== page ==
‘That which we call a rose by any other name would smell as sweet’, reasoned Juliet. But would it? ‘Would it really smell the same?’ Young girls like Juliet do not always think logically when in love.
After several hundred years the rose and its name have grown together. They are intertwined like the two roses on the graves of unhappy lovers in the old ballads. The name has a life now. We talk of days of wine and roses. If a rose were called a cabbage, would it smell as sweet?
‘Please accept this cabbage as a token of my undying affection.’
No, a cabbage is for school dinners and little else.
Surely one of the most attractive players on the women’s tennis circuit today is Garbine Muguruza. In no way does her name do her justice. No matter how you say it, it simply does not sound right.
Hollywood actors of the 50s and 60s changed their names altogether. John Wayne’s real name was Marion Morrison. Can the tough guy be called Marion? Cary Grant’s real name was Archibald Leach. Imagine the romantic lead being called Archibald Leach!
Years ago I taught a Greek student called Aphrodite. She was one of a distance-learning group so I never actually saw my students. But I could imagine Aphrodite! There is much in a name. When I marked assignments, it was a real effort not to award 10 out of 10 to the goddess of love and beauty of my school days. My comments on her work were always too kind and diplomatic. ‘This argument is interesting but not quite right’ or ‘I’m afraid you might have missed the point here.’ I could not censure Aphrodite. However much I tried to be fair and unbiased, Aphrodite had a head start on all the other students in the group.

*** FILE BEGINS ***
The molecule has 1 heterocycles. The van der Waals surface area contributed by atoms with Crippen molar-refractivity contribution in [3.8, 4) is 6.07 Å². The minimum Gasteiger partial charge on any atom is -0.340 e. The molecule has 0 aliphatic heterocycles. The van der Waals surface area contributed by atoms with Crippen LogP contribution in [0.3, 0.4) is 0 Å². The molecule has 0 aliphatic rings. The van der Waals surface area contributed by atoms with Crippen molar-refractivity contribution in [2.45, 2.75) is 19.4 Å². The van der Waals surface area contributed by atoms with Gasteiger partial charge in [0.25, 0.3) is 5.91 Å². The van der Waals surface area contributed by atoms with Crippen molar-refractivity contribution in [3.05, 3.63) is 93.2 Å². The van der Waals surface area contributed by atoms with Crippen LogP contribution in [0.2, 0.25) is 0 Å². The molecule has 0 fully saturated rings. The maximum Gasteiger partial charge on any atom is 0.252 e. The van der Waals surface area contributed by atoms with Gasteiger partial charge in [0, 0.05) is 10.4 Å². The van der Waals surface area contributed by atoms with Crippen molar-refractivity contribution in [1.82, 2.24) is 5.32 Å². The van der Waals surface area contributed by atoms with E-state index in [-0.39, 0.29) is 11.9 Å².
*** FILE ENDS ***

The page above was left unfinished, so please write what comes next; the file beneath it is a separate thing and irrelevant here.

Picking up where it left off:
Then there is the problem of naming babies. At first the new name seems strange. The secret is to accept whatever name the parents have chosen.
‘Do you know what name they’ve given the baby? What do you think?’
‘Well, yes. It is a little unusual. I’m not completely sure about it but it’ll probably be fine.’
Then, after a month or so the name seems perfect and everyone wonders why they didn’t think of it themselves.
The name ‘Harry Potter’ is interesting. At first sight Harry Potter is not the name that brings to mind a young hero. It suggests a middle-aged man from suburbia who listens to Gardeners’ Question Time every week on BBC radio before going out to clip the hedge. But the success of the novels means the name has lost any negative connotations and now Harry Potter could not be called anything else.
The same applies to Harry Potter’s school, Hogwarts. Hog is a pig and warts are, well, warts as in the phrase ‘warts and all’. What combination could be worse than pigs and warts? Yet this is all put aside and forgotten as we read the books.
So perhaps names are not that important. Perhaps Juliet was right after all.